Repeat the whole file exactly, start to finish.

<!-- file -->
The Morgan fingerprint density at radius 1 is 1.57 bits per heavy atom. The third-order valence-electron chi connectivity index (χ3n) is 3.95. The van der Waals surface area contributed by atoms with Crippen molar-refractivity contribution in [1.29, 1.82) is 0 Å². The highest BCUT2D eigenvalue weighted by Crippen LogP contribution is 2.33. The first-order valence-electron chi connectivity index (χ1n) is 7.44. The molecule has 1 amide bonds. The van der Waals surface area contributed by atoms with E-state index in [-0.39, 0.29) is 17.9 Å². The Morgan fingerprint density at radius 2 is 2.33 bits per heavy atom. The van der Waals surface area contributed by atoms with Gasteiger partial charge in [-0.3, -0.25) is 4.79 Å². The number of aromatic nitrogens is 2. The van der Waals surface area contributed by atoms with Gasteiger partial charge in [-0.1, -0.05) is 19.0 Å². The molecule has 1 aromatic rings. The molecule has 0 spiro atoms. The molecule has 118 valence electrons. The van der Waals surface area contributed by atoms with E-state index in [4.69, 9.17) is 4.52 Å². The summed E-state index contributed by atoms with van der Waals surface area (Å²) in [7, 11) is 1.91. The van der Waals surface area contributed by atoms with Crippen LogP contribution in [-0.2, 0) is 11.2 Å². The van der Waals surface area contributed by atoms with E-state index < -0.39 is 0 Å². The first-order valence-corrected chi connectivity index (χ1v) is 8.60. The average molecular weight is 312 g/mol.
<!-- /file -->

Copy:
The Morgan fingerprint density at radius 1 is 1.57 bits per heavy atom. The third-order valence-electron chi connectivity index (χ3n) is 3.95. The van der Waals surface area contributed by atoms with Crippen molar-refractivity contribution in [1.29, 1.82) is 0 Å². The highest BCUT2D eigenvalue weighted by Crippen LogP contribution is 2.33. The first-order valence-electron chi connectivity index (χ1n) is 7.44. The molecule has 1 amide bonds. The van der Waals surface area contributed by atoms with E-state index in [-0.39, 0.29) is 17.9 Å². The Morgan fingerprint density at radius 2 is 2.33 bits per heavy atom. The van der Waals surface area contributed by atoms with Gasteiger partial charge in [-0.3, -0.25) is 4.79 Å². The number of aromatic nitrogens is 2. The van der Waals surface area contributed by atoms with Gasteiger partial charge in [-0.1, -0.05) is 19.0 Å². The molecule has 1 aromatic rings. The molecule has 0 spiro atoms. The molecule has 118 valence electrons. The van der Waals surface area contributed by atoms with E-state index in [4.69, 9.17) is 4.52 Å². The summed E-state index contributed by atoms with van der Waals surface area (Å²) in [7, 11) is 1.91. The van der Waals surface area contributed by atoms with Crippen LogP contribution in [-0.2, 0) is 11.2 Å². The van der Waals surface area contributed by atoms with E-state index < -0.39 is 0 Å². The first-order valence-corrected chi connectivity index (χ1v) is 8.60. The average molecular weight is 312 g/mol.